Middlesex University, School of Art and Design
Thursday, September 15, 2016
Thursday, September 22, 2016
The Burroughs, Third Floor, The Grove Building, The Burroughs, London. NW4 4BT.
Middlesex University, School of Art and Design

16 –22 September 2016
(10-6pm Monday to Friday, 11-4pm Saturday, closed Sunday)
Preview on 15thSeptember 6-9pm

Ghaida Alkhelaiwi, Corinne Charton, Sophie Cero, Esther Evans, Martina Geier, Fiona Quadmani, Fiona Wallace and Clare Walter

When thinking through these ideas several of the artists have begun to explore the role of gender. For example Ghaida Alkhelaiwi’s work addresses the image, role and status of women in society—which is particularly potent given that the society into which shewasborn, and to which she will return after her completing her MA, is the Kingdom of Saudi Arabia. Sophie Cero also reflects on the role of women but within a domestic setting, creating artworks in which our perceptions seem at odds with our understanding. In her work a relatively straightforward photographic representation of a familiar domestic activity—cooking a pie—seem eerily unidentifiable, even otherworldly. Corinne Charton works across painting and digital film creating deceiving portraits and withholding close-ups of women that do not partake in a postmodern ‘emptiness of the image’ (Parveen Adams). Rather, an unexpected and disorienting plenitude flows out of these representational shells, that emerge from historical sources. By interacting with and interviewing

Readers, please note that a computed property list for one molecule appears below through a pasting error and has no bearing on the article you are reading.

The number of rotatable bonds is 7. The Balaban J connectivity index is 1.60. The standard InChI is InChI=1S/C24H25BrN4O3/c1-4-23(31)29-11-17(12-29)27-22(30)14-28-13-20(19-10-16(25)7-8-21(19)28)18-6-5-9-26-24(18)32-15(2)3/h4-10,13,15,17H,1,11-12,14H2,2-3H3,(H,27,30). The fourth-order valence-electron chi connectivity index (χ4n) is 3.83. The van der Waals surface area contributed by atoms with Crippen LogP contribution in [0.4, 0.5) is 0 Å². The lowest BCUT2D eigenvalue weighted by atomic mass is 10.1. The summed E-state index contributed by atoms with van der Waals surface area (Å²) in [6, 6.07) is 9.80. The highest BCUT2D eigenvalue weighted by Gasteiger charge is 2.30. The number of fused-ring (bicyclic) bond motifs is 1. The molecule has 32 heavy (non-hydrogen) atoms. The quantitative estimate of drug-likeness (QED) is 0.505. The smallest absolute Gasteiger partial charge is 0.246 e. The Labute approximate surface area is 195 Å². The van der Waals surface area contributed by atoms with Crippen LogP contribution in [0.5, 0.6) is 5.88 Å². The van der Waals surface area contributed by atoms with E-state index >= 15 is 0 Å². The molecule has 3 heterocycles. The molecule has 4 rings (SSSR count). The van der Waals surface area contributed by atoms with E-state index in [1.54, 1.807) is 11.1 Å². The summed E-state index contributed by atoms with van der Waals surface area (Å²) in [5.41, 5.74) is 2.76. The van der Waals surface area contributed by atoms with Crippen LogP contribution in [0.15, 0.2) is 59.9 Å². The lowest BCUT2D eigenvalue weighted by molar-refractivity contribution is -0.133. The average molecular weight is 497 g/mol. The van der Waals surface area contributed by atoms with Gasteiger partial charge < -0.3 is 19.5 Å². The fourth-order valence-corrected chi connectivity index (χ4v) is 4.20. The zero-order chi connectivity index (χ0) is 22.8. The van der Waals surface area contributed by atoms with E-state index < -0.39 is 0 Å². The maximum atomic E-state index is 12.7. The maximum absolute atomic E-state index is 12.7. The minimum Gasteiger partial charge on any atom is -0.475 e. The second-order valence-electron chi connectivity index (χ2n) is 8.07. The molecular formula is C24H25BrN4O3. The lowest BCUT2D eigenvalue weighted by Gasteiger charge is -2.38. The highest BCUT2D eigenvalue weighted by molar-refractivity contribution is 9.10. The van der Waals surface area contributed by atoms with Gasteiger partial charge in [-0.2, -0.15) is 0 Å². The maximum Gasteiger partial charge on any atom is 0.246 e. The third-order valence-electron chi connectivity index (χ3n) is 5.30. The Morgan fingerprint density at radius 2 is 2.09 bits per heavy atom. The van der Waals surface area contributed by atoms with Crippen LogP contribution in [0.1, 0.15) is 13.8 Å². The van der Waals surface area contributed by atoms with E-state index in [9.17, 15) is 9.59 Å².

participants, and using their input in her art works, Fiona Wallace not only creates her own art context and reception (her own voice), but also instigates a new, active counter-public to thinkabout and act upon art and feminist issues. These artists also reflect on the role of place and language in the formation of identity. Walter Benjamin likens the unity between content and language to a fruit and its skin, whereby ‘the language of the translation envelops its content like a royal robe with ample folds.’ In Esther Evans’ text based works translation does not renew the life of the original; the fruit has been peeled, dissected, stuck to the walls, to the floor, hung out to dry, rot and decompose. Martina Geier has created artefacts intended to convey the haunting immateriality of memory itself. And yet through this process, she seems toremind us that such a mission must produce its inevitably Quixotic impossibilities. Fiona Quadmani’s practice also examines site as both place and memory, through a mode of interpretation that resembles an act of archeology, but an archeology of the present, an ever elusive ‘missing event’. This acknowledgement of the difficulty of any form of representation is also present in Clare Walter’s film where the social convention of making and drinking tea is an empty signifier, no longer sufficient to the emotional undercurrents spiraling out from the initiating event –its narratival inadequacy becoming itself the sign of loss.A publication will accompany the exhibition with critical writing by Jon Bird, Kimathi Donkor, Alexandra Kokoli, Nadia Quadmani and Suzanne van Rossenberg